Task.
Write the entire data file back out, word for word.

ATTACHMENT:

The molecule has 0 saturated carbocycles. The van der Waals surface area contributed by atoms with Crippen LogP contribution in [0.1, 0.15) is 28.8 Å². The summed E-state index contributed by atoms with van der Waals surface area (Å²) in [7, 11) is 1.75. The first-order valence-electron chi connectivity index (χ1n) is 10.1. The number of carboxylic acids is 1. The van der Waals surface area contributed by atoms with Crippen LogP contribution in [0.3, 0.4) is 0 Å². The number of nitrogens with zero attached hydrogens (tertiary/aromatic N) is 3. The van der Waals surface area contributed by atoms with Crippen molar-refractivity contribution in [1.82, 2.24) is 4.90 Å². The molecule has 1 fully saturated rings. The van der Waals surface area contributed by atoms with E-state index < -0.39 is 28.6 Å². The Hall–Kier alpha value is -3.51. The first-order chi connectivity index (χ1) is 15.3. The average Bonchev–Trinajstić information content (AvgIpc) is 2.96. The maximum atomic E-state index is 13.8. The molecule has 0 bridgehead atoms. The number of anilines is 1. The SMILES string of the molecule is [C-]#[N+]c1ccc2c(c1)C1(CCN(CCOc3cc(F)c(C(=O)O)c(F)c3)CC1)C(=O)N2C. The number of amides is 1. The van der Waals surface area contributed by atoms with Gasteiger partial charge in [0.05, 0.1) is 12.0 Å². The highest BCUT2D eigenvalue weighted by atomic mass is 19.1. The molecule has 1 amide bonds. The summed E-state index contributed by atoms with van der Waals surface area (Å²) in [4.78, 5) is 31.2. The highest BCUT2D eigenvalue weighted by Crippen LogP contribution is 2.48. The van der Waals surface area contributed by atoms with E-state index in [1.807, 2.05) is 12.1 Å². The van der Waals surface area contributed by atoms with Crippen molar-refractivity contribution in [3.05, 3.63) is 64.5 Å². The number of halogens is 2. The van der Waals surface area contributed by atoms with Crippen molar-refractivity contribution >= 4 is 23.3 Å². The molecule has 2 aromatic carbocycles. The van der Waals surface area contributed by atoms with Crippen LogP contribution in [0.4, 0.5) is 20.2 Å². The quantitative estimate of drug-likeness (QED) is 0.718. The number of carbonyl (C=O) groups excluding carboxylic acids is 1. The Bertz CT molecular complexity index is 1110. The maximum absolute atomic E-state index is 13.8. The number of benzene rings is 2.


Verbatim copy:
The molecule has 0 saturated carbocycles. The van der Waals surface area contributed by atoms with Crippen LogP contribution in [0.1, 0.15) is 28.8 Å². The summed E-state index contributed by atoms with van der Waals surface area (Å²) in [7, 11) is 1.75. The first-order valence-electron chi connectivity index (χ1n) is 10.1. The number of carboxylic acids is 1. The van der Waals surface area contributed by atoms with Crippen LogP contribution in [0.3, 0.4) is 0 Å². The number of nitrogens with zero attached hydrogens (tertiary/aromatic N) is 3. The van der Waals surface area contributed by atoms with Crippen molar-refractivity contribution in [1.82, 2.24) is 4.90 Å². The molecule has 1 fully saturated rings. The van der Waals surface area contributed by atoms with E-state index < -0.39 is 28.6 Å². The Hall–Kier alpha value is -3.51. The first-order chi connectivity index (χ1) is 15.3. The average Bonchev–Trinajstić information content (AvgIpc) is 2.96. The maximum atomic E-state index is 13.8. The molecule has 0 bridgehead atoms. The number of anilines is 1. The SMILES string of the molecule is [C-]#[N+]c1ccc2c(c1)C1(CCN(CCOc3cc(F)c(C(=O)O)c(F)c3)CC1)C(=O)N2C. The number of amides is 1. The van der Waals surface area contributed by atoms with Gasteiger partial charge in [0.05, 0.1) is 12.0 Å². The highest BCUT2D eigenvalue weighted by atomic mass is 19.1. The molecule has 1 amide bonds. The summed E-state index contributed by atoms with van der Waals surface area (Å²) in [4.78, 5) is 31.2. The highest BCUT2D eigenvalue weighted by Crippen LogP contribution is 2.48. The van der Waals surface area contributed by atoms with E-state index in [1.807, 2.05) is 12.1 Å². The van der Waals surface area contributed by atoms with Crippen molar-refractivity contribution in [3.05, 3.63) is 64.5 Å². The number of halogens is 2. The van der Waals surface area contributed by atoms with Crippen molar-refractivity contribution >= 4 is 23.3 Å². The molecule has 2 aromatic carbocycles. The van der Waals surface area contributed by atoms with Crippen LogP contribution in [0.4, 0.5) is 20.2 Å². The quantitative estimate of drug-likeness (QED) is 0.718. The number of carbonyl (C=O) groups excluding carboxylic acids is 1. The Bertz CT molecular complexity index is 1110. The maximum absolute atomic E-state index is 13.8. The number of benzene rings is 2.